ADVT organizes Side-event on child victims of terrorism during 40th Session of the UNHRC
The Association for Defending Victims of Terrorism (ADVT) organized a Side-event called "Grief of Children in Search of Justice" during the 40th Session of the United Nations Human Rights Council (UNHRC) in Geneva. Among the participants were representatives of the European Foundation for South Asian Studies (EFSAS), Insan organization, and Children's Movement for Children.
Dušan Vejinović, Senior Research Analyst at the European Foundation for South Asian Studies, emphasized that it took the UN General Assembly almost 30 years to adopt the first Geneva Conventions of 1949 owing to the volatile and constantly changing environment, moreover because, different kinds of wars have developed after World War II.
He argued that it should be taken into account that more than three decades have past, yet new types of war have arisen, but with different approaches.
Philippe Jaffe emphasized that the rule of law should better accommodate the access to justice of victims. In one of the articles of the Convention of the Rights of the Child it is said that States should provide facilitation for children who are victims of any kind of violence. He stated that children are the most vulnerable groups of society. Therefore, request for reparation is one of the most fundamental needs of victims, especially for children.
He continued saying that access to justice should be better implemented in the judicial system. Such children may have severe psychological problems or lose their hope or have feelings of resentment. According to the documents of the Committee of the Rights of the Child, when children live in a hostile environment, their voices are rarely heard. A respectful approach and behaviour towards children could prevent their re-victimization. Therefore, access to justice and restoration of the dignity of children is of major importance.
Dr. Najandimanesh, international relations professor at Allameh Tabataba'i University, moderated the side-event and said that terrorism as a blind crime, committed against human beings in every place, especially against children. The Rome Statue does not cover children as victims of terrorism because terrorism is not considered a crime according to the ICC.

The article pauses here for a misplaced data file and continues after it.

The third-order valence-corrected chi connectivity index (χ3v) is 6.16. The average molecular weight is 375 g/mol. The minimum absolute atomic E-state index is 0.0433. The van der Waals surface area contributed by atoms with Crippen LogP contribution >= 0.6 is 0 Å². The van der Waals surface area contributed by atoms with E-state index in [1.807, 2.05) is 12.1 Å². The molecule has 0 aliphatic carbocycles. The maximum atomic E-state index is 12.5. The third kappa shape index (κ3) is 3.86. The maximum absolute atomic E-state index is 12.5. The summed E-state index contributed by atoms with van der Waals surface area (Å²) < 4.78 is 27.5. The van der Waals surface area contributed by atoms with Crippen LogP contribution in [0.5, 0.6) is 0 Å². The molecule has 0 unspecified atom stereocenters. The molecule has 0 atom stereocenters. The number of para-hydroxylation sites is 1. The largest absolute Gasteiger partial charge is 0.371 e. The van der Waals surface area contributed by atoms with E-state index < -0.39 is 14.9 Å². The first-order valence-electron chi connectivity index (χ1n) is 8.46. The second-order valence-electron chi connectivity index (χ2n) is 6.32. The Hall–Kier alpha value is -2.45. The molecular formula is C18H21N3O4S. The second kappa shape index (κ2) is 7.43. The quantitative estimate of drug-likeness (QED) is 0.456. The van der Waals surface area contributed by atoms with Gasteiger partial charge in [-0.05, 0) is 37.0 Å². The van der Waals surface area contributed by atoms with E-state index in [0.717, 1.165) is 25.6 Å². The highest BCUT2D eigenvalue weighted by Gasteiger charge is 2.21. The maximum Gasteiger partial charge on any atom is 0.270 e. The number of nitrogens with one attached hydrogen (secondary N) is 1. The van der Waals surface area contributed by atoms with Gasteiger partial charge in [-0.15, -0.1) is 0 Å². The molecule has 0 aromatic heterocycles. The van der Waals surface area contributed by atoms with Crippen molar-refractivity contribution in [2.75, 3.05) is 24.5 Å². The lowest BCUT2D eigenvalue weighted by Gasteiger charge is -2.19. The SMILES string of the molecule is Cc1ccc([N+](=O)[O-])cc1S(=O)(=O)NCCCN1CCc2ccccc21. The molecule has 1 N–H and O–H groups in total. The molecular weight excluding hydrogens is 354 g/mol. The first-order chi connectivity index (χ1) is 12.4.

Not considering children as victims could have devastating effects on them. States should take legal measures to protect children against terrorist attacks or recruitment by terrorist groups. Hence, that should reviewed by the Rome Statue.
Anicee van Engeland, lecturer at the University of Cranfield, said children are the most vulnerable people. When they are victimized, their life will be affected in the future. There is no legal instrument for protecting children after the incident. The same also applies to victims of ISIL. Furthermore, international law has little to offer to defend children abandoned in Sinjar due to ISIL attack. And also there is little to offer to children born from jihadi brides or those who have become killers owing to ISIL training. The silence in the legal provisions should be addressed urgently. The rights of children are marginalized in international law. We should protect children from being victims of terrorism.
Yoana Barakova, Research Analyst at the European Foundation for South Asian Studies, said that child victims of terrorism often carry certain major features such as poverty, young age, limited education, and lack of work opportunities. Terrorist groups in general target helpless individuals. Therefore, war-torn States, such as Afghanistan, Pakistan and the region of Jammu & Kashmir, create favourable conditions where thousands of displaced persons become a perfect prey once they already lack safe and secure shelter.